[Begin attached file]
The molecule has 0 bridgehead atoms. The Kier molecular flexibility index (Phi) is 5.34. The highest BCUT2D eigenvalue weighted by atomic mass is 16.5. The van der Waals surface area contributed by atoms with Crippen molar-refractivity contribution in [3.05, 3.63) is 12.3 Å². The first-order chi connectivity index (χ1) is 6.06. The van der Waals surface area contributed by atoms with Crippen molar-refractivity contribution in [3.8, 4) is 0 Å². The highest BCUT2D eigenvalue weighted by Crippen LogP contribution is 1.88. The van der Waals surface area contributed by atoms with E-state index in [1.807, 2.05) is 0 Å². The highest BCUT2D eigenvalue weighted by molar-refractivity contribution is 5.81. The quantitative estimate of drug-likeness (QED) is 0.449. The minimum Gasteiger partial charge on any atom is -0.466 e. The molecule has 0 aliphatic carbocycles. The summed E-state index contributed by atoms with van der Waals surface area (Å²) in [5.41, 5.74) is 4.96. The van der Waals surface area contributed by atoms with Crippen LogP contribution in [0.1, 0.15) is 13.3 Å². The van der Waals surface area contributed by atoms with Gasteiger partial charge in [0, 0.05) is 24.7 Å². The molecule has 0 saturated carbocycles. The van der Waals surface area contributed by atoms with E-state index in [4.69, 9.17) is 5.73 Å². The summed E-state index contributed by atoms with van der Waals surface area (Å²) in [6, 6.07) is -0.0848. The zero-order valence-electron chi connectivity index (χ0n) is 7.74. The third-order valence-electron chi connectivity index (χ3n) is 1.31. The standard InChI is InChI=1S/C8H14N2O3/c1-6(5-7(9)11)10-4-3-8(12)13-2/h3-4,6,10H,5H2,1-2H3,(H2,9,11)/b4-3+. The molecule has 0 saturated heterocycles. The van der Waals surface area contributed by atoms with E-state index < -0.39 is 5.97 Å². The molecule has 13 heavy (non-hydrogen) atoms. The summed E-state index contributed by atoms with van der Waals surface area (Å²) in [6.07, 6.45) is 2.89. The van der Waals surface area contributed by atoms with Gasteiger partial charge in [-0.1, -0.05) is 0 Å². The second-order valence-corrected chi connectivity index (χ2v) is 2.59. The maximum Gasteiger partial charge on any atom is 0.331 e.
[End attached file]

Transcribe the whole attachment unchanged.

The molecule has 0 bridgehead atoms. The Kier molecular flexibility index (Phi) is 5.34. The highest BCUT2D eigenvalue weighted by atomic mass is 16.5. The van der Waals surface area contributed by atoms with Crippen molar-refractivity contribution in [3.05, 3.63) is 12.3 Å². The first-order chi connectivity index (χ1) is 6.06. The van der Waals surface area contributed by atoms with Crippen molar-refractivity contribution in [3.8, 4) is 0 Å². The highest BCUT2D eigenvalue weighted by Crippen LogP contribution is 1.88. The van der Waals surface area contributed by atoms with E-state index in [1.807, 2.05) is 0 Å². The highest BCUT2D eigenvalue weighted by molar-refractivity contribution is 5.81. The quantitative estimate of drug-likeness (QED) is 0.449. The minimum Gasteiger partial charge on any atom is -0.466 e. The molecule has 0 aliphatic carbocycles. The summed E-state index contributed by atoms with van der Waals surface area (Å²) in [5.41, 5.74) is 4.96. The van der Waals surface area contributed by atoms with Crippen LogP contribution in [0.1, 0.15) is 13.3 Å². The van der Waals surface area contributed by atoms with Gasteiger partial charge in [0, 0.05) is 24.7 Å². The molecule has 0 saturated carbocycles. The van der Waals surface area contributed by atoms with E-state index in [4.69, 9.17) is 5.73 Å². The summed E-state index contributed by atoms with van der Waals surface area (Å²) in [6, 6.07) is -0.0848. The zero-order valence-electron chi connectivity index (χ0n) is 7.74. The third-order valence-electron chi connectivity index (χ3n) is 1.31. The standard InChI is InChI=1S/C8H14N2O3/c1-6(5-7(9)11)10-4-3-8(12)13-2/h3-4,6,10H,5H2,1-2H3,(H2,9,11)/b4-3+. The molecule has 0 saturated heterocycles. The van der Waals surface area contributed by atoms with E-state index < -0.39 is 5.97 Å². The molecule has 13 heavy (non-hydrogen) atoms. The summed E-state index contributed by atoms with van der Waals surface area (Å²) in [6.07, 6.45) is 2.89. The van der Waals surface area contributed by atoms with Gasteiger partial charge in [-0.1, -0.05) is 0 Å². The second-order valence-corrected chi connectivity index (χ2v) is 2.59. The maximum Gasteiger partial charge on any atom is 0.331 e.